Spring is such a lovely season, but along with all its loveliness comes a truckload of work. Each year I do one major project beyond the normal planting and weeding. This year, my major undertaking was painting the fence.
As I evaluated the weathered boards, my mind wandered to my writing projects that were weeks behind schedule. From there, my thoughts zoomed into sentence structure and my unpainted fence morphed into a sentence.
There was absolutely nothing wrong with the fence. It served its purpose by offering privacy, keeping the neighbourhood dogs out, and most of the time, my cats in. But it was drab. And boring. Just like a first draft sentence.
I went to work pulling out branches that had grown through the cracks between the boards much the same way I slash goes without saying words in a sentence. The fence appeared taller, but dry leaves and brittle pine needles littered the two-by-fours to which the boards were nailed. As I brushed away the dead foliage it reminded me of how the over use of fluffy words and words ending with ing or ly cluttered a sentence, making it difficult to comprehend. This done, I checked all the boards to make sure their nails were still holding them fast. It made me think of how necessary conjunctions are to hold a sentence together.
Now, I’m ready for the paint. But what kind of paint? Just as a sentence requires precise words, my fence needs the right paint. The clerk in the local hardware store showed me exactly what I needed. Then, dressed in old tube top and shorts, a can of paint in one hand and a brush in the other, I began my task. Hours later, my arms ached, my skin burned, but I’d finished one side of one side of my fence. I stepped back to admire my handiwork. My throat throbbed. All my loving swishes had left light spots all over the fence.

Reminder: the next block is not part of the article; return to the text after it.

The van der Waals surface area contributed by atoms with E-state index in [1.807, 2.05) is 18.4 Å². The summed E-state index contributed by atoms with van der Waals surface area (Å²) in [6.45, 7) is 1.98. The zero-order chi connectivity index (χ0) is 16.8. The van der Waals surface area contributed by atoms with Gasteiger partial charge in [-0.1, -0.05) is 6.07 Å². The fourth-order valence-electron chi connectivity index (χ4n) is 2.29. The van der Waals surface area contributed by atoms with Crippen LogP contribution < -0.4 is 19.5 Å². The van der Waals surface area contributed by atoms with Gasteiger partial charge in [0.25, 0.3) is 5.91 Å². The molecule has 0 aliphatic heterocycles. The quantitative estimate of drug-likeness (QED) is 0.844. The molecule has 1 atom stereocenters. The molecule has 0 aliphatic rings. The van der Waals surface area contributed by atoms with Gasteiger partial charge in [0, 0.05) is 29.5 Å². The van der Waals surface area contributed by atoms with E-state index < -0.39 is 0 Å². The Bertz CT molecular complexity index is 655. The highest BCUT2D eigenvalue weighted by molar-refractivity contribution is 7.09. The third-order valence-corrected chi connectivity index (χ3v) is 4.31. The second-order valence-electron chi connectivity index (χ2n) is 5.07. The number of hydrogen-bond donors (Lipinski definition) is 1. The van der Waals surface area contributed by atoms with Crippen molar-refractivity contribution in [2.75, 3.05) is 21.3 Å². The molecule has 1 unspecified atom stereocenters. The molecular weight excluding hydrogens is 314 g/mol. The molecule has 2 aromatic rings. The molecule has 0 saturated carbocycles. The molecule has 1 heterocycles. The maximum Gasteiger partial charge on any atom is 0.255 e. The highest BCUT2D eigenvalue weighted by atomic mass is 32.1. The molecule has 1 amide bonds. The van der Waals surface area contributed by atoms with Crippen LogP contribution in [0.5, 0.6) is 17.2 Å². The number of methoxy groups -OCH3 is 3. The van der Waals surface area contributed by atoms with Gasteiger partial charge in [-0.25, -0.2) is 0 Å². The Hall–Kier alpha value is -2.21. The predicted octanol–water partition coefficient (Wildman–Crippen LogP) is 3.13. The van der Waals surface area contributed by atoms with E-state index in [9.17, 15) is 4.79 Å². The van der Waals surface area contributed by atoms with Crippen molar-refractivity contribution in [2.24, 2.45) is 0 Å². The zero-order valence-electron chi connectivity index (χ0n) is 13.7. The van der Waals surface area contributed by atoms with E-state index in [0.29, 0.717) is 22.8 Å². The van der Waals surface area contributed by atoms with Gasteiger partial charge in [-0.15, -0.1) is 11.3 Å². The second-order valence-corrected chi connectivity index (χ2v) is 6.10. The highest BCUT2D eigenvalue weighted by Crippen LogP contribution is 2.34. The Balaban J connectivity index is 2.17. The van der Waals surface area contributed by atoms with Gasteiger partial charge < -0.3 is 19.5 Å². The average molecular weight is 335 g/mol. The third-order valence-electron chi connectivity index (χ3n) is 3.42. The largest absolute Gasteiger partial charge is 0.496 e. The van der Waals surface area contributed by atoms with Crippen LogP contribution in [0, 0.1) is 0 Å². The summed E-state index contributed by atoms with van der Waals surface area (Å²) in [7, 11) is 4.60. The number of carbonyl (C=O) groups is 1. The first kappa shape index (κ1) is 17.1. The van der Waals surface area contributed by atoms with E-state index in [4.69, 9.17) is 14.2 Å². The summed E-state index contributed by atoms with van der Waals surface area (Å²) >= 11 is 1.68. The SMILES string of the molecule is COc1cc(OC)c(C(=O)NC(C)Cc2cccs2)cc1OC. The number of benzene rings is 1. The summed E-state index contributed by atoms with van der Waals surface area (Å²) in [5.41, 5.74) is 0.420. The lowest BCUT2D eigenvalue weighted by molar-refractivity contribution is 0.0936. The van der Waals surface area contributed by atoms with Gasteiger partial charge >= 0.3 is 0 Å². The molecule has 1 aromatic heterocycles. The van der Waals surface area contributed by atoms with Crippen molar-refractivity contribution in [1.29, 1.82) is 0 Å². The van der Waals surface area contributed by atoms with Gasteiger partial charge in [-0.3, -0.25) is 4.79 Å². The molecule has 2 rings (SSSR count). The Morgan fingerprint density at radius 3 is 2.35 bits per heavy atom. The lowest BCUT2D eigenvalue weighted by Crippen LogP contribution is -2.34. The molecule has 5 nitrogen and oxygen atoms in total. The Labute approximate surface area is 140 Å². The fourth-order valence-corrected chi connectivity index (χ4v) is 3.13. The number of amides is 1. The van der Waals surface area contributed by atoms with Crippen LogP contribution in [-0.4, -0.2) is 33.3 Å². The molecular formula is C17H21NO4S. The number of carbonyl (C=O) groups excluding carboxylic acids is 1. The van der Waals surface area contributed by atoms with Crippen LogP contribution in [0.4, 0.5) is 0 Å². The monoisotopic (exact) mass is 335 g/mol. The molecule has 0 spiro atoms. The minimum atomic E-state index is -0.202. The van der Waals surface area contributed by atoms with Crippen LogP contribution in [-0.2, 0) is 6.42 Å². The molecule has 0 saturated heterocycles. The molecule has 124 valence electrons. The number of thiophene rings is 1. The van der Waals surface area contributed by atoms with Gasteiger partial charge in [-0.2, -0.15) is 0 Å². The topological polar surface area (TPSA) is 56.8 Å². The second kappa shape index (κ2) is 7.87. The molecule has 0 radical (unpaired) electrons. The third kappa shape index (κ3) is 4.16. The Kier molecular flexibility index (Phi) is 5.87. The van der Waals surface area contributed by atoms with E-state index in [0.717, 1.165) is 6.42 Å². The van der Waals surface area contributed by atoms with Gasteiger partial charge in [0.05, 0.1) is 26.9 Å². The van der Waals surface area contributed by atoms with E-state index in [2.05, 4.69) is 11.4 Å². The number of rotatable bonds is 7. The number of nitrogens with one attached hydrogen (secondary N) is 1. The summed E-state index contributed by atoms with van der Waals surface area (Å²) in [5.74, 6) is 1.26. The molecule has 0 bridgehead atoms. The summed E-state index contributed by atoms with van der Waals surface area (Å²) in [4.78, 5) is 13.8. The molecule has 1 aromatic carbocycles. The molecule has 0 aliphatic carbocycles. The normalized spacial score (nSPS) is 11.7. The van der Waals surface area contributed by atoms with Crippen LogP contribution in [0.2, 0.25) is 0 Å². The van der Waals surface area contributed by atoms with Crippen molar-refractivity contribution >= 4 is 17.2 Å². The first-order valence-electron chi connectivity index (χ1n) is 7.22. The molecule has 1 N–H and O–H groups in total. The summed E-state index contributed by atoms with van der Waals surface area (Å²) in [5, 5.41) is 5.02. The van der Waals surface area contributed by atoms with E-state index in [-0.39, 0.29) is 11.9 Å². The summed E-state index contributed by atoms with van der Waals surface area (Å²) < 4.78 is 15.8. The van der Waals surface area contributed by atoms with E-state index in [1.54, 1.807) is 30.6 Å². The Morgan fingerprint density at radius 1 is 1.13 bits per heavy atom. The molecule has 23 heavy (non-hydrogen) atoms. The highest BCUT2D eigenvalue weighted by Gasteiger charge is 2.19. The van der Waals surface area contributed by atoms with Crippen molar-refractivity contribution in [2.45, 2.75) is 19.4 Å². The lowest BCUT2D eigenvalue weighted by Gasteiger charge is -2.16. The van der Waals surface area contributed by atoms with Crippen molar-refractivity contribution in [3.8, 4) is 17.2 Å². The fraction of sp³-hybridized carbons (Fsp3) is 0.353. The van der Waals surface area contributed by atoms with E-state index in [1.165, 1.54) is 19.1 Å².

Just like your sentence crept into my thoughts. Those light spots are weak words you allowed to remain in a sentence rather than taking time to search for stronger ones. I took a deep breath and returned to the spot where I started. Before laziness could overwhelm my thoughts, I dipped my brush into the paint and applied another coat.
In half the time it took to apply the first coat, I’d completed the second. My arms ached twice as much, and I think the sun had removed the top layer of my skin, but I’d finished. Again. I stepped away, gingerly this time. But it wasn’t necessary. A perfect fence section stood in front of me. Not one light spot. Not one knot hole exposing naked wood. No loose boards or painted-over pine needle. My fence sang. Just as well thought out and strategically placed words make a sentence dance, properly applied paint to my weathered fence gave my whole yard a fresh, new life.